meet the author


Ian Skewis was born in Scotland in 1970.

One day, whilst out walking in the countryside with his parents, he discovered the dead body of a man hanging from a tree. Ian was nine years old. By 1989 he felt compelled to write about that day, perhaps in an effort to come to terms with it. The eerie story that resulted would eventually, some 28 years later, become his debut novel. In the same year that he began writing his dark tale, he had his first published work in a local free paper called The West-Ender. He also published some poems, which were subsequently exhibited in a local library, alongside some of his handmade lithographic prints. He was offered the post of editor at The West-Ender, but declined in order to pursue his studies at Grays School of Art in Aberdeen.

In 1993 he made his debut as an actor in the Ramshorn Theatre's production of The Normal Heart. He went on to study acting at the Royal Conservatoire of Scotland (then known as the RSAMD). He appeared on film, television and lent his voice to radio. He also appeared in numerous stage plays, including Like Thunder, which won a Fringe First Award in 2001. In 2004 he appeared in his final production, Shakespeare's Much Ado About Nothing, before retiring from the business.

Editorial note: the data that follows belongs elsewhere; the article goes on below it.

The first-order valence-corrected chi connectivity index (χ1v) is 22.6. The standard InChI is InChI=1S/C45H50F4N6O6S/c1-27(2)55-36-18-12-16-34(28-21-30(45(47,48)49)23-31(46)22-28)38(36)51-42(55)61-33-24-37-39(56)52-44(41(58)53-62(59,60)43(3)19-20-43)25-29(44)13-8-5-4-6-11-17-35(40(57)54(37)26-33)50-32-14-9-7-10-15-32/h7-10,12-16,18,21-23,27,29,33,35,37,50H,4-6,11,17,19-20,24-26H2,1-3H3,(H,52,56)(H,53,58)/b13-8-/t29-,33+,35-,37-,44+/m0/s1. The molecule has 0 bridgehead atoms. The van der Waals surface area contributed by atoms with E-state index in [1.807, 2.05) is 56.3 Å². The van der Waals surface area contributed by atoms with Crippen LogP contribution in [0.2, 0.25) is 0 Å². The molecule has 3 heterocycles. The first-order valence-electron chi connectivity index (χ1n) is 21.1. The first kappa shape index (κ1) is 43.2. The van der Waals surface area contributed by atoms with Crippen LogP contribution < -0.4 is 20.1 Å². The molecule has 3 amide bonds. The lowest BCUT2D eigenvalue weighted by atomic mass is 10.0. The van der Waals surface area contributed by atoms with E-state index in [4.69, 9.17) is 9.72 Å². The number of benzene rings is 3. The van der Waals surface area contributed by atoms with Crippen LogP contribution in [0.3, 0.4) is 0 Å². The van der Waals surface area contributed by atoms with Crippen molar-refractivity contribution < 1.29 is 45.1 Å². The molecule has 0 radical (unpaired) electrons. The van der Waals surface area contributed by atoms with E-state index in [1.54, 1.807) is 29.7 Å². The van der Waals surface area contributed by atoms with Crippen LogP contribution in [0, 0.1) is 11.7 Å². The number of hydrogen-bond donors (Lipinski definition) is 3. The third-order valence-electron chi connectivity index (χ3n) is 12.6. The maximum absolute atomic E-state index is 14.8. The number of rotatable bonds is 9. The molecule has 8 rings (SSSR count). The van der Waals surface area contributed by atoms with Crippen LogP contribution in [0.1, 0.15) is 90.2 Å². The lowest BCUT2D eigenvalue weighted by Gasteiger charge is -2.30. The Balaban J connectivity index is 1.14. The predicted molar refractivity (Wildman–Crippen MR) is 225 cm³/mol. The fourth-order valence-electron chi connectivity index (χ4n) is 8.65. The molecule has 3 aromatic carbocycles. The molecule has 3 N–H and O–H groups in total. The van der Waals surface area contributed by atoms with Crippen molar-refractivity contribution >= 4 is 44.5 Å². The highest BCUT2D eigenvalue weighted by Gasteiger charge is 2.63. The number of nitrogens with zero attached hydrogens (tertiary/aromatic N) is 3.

In 2013, Ian returned as a writer.

Since then he has written several short stories, and his debut novel, A Murder Of Crows, went to No.1 in several sub genre categories on Amazon Kindle, including the Scottish Crime charts, and became a Bestseller. It entered the top ten in Canada in their main Kindle chart and was also long listed for the Guardian's Not The Booker Prize.

He is currently working on a sequel, as well as other book proposals and short stories. 



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             A Murder Of Crows


'An impressive thriller.'



'Shades of early Iain Banks.'



'Skewis skilfully creates an atmosphere of foreboding from the opening and doesn't let go until, breathless, you reach the last page.'



'One of the standout thrillers of 2017.'




Inkling, (The Speculative Book)


'His Martian vistas, simple dialogues, and dream-like imagery resonated with the same metaphysical surreality as Samuel Beckett.'






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